As a young lad growing up in Chorley I spent the hot summer of 1976 lighting fires and playing with ladybirds, little knowing that just a few miles from my door interesting developments were taking place on the far left…
Beyond a brief Wikipedia outline little remains of the Marxist Worker Group online so we are delighted to be able to publish this account by a participant, Neil Duffield.
Marxist Worker Group – my own recollections
My partner, Eileen Murphy, and myself moved to Bolton in 1971. In the same year I joined the local branch of the International Socialists (later to become the SWP). I knew very little about far left politics and even less about Marxist theory, but having grown up in a South Yorkshire pit village I’d always considered myself a socialist.
A man called Andrew Hornung belonged to the branch and acted as a sort of mentor to those of us like myself who were more or less starting from scratch. But not long after I joined, and to my great surprise, we were told one day that the entire Bolton branch had been expelled. Apparently Andrew had been part of a faction within IS, led by Sean Magamna. I didn’t know what they stood for or the nature of their differences with the IS leadership. But it seemed the rest of us had no choice – we’d been kicked out.
Following that, Andrew moved to London and, along with Magamna and others formed Workers Fight. The remainder of the old IS branch drifted off in different directions. Only one or two of us, including myself, opted to join Workers Fight. But we worked hard and were soon joined by several others, campaigning around issues such as abortion and contraception, equal pay for women, Thatcher’s ‘Fair Rents’ act (we helped organise a rent strike of council tenants), Ireland, the Shrewsbury pickets, and were centrally involved in the fight against racism and the National Front, helping to form an active Bolton Anti-Fascist Committee.
But it wasn’t long before things started to go awry. Locally we’d grown to around a dozen active members. At least half were women, most of whom were centrally involved in the Bolton Women’s Liberation Group. And several of us had young children. As a group we strove to take on board both the demands and the ethos of the women’s liberation movement, organising child care at our meetings amongst other things, and pressing Workers Fight as a whole to do the same. But the leadership of Workers Fight refused to take this on board, insisting that family life and child care must come second to ‘revolutionary activity’. For her vociferous stand for women’s rights within the organisation, Eileen Murphy was eventually expelled. The rest of us resigned in solidarity.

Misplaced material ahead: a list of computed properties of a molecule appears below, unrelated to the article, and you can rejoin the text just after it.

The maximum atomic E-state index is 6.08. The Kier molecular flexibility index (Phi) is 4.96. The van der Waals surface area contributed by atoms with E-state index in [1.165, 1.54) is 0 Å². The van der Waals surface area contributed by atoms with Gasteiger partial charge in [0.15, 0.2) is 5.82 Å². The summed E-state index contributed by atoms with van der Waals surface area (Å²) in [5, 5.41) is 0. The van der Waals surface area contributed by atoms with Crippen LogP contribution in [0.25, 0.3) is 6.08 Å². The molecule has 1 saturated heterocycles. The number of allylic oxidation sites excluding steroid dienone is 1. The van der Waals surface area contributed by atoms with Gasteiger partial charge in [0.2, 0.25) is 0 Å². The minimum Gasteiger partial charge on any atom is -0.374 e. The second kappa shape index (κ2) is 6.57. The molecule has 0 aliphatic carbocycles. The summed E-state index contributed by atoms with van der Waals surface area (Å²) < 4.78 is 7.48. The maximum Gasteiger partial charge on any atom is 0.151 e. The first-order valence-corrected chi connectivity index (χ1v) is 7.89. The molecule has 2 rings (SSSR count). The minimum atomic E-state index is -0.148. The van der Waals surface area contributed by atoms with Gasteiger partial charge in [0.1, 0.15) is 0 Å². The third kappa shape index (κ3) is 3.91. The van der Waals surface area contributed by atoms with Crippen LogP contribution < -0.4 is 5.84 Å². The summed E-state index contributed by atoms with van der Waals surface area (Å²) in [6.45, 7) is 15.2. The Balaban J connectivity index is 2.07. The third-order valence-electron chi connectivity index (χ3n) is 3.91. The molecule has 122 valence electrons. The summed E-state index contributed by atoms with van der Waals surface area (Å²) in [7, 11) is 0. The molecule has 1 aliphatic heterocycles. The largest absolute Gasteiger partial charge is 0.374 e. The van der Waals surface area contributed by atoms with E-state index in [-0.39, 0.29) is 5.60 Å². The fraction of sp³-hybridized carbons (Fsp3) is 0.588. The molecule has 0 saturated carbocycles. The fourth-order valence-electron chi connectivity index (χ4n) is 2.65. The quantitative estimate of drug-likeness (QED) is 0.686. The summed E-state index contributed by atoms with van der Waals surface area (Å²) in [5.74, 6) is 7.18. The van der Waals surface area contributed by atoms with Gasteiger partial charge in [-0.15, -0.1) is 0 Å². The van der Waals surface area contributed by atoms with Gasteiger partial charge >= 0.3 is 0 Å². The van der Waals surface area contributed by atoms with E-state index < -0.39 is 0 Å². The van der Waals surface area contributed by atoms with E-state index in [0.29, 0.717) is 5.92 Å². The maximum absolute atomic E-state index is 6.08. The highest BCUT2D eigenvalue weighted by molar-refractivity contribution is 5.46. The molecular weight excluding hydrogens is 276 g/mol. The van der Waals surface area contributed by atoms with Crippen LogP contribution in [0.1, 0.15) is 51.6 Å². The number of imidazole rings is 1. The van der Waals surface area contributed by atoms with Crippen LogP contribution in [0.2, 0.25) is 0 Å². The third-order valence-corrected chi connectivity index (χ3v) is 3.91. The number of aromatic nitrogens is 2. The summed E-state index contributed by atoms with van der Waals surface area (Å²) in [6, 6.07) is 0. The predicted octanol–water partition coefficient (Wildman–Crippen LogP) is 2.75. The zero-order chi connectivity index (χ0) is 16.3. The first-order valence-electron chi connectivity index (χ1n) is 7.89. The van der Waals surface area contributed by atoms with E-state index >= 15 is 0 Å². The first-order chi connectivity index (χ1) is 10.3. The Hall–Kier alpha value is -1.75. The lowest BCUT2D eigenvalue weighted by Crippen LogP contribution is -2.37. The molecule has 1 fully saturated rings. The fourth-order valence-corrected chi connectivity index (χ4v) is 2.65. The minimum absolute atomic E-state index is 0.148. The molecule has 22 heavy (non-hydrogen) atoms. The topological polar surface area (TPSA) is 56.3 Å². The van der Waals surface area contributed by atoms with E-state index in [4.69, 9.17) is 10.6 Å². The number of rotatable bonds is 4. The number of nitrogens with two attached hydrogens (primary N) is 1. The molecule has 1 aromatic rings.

But by this time we were a larger group and had established a strong presence in the local trade union movement and various campaigns. We decided to form our own group – the Marxist Worker Group. Not with the aim of becoming yet another ‘future revolutionary party’, but basically to educate ourselves in the history and theory of socialism and to look for a chance to unite with other groups at some point in the future.
Throughout this period there had been a small IMG group in Bolton consisting of one or two comrades. I don’t know the details of what happened but somewhere along the line they became the Revolutionary Marxist Current (a national break-away from the IMG). We’d worked with the local comrades over a number of years and proposed a series of talks with the possible aim of joining into one organisation. The talks turned out to be longer and more protracted than we’d expected and, for a variety of reasons, eventually foundered.
We carried on as MWG for another few years. As part of the work we did in local campaigns we stood as candidates in the local elections – first as Troops Out candidates and later as Anti-Fascist candidates in wards where the NF were standing.
It must have been around the late seventies when the IMG nationally put out a call for Socialist Unity and invited organisations like ourselves to talks towards that end. We responded and eventually joined (I suspect we were the only organisation to do so), agreeing to the condition that we would join as individual members rather than as an organised group. Once again we stood in local elections – this time as Socialist Unity candidates.
I think we felt we’d achieved as much as we could as a small local group and that we’d managed to learn a great deal through our process of self-education.
We’d joined the IMG in good faith and remained in it for several years but after expressing our disagreements over a number of issues and practices, we eventually found ourselves being accused of ‘entryism’. Eventually, one by one, demoralised and disillusioned, we gradually drifted out of the IMG.
Most of us continued to work as activists in women’s groups, the trade unions and various campaigns. And many of us still do, and still consider ourselves socialists, though I suspect hardly any belong to current far-left organisations.
During the four or five years of the Marxist Worker Group’s existence, there were probably around twenty to twenty five members – about a dozen at any one point in time. Most of us lived in and around Bolton, where the majority of our activity was focussed.
Splits&Fusions now plans an archaeological expedition to the north, in the hope of uncovering issues of the Marxist Worker magazine…